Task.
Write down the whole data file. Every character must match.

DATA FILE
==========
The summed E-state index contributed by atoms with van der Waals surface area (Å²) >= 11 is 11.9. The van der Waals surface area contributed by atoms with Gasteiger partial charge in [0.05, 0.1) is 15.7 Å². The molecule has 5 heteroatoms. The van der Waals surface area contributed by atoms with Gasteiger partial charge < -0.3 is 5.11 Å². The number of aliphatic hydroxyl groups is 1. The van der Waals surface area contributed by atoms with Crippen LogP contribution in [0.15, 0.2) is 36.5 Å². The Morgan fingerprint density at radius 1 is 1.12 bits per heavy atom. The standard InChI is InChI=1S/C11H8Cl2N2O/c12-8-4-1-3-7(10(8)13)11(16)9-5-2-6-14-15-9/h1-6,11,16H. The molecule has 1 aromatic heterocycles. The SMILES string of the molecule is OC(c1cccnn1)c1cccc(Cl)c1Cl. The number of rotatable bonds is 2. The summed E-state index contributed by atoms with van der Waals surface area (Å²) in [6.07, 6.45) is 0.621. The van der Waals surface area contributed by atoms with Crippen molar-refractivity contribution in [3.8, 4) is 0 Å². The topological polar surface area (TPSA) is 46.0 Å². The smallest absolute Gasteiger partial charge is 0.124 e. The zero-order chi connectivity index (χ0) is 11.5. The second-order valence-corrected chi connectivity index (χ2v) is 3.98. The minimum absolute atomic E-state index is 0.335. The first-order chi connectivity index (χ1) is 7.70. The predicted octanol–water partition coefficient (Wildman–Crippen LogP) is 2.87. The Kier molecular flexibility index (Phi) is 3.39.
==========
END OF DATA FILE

The summed E-state index contributed by atoms with van der Waals surface area (Å²) >= 11 is 11.9. The van der Waals surface area contributed by atoms with Gasteiger partial charge in [0.05, 0.1) is 15.7 Å². The molecule has 5 heteroatoms. The van der Waals surface area contributed by atoms with Gasteiger partial charge < -0.3 is 5.11 Å². The number of aliphatic hydroxyl groups is 1. The van der Waals surface area contributed by atoms with Crippen LogP contribution in [0.15, 0.2) is 36.5 Å². The Morgan fingerprint density at radius 1 is 1.12 bits per heavy atom. The standard InChI is InChI=1S/C11H8Cl2N2O/c12-8-4-1-3-7(10(8)13)11(16)9-5-2-6-14-15-9/h1-6,11,16H. The molecule has 1 aromatic heterocycles. The SMILES string of the molecule is OC(c1cccnn1)c1cccc(Cl)c1Cl. The number of rotatable bonds is 2. The summed E-state index contributed by atoms with van der Waals surface area (Å²) in [6.07, 6.45) is 0.621. The van der Waals surface area contributed by atoms with Crippen molar-refractivity contribution in [3.8, 4) is 0 Å². The topological polar surface area (TPSA) is 46.0 Å². The smallest absolute Gasteiger partial charge is 0.124 e. The zero-order chi connectivity index (χ0) is 11.5. The second-order valence-corrected chi connectivity index (χ2v) is 3.98. The minimum absolute atomic E-state index is 0.335. The first-order chi connectivity index (χ1) is 7.70. The predicted octanol–water partition coefficient (Wildman–Crippen LogP) is 2.87. The Kier molecular flexibility index (Phi) is 3.39.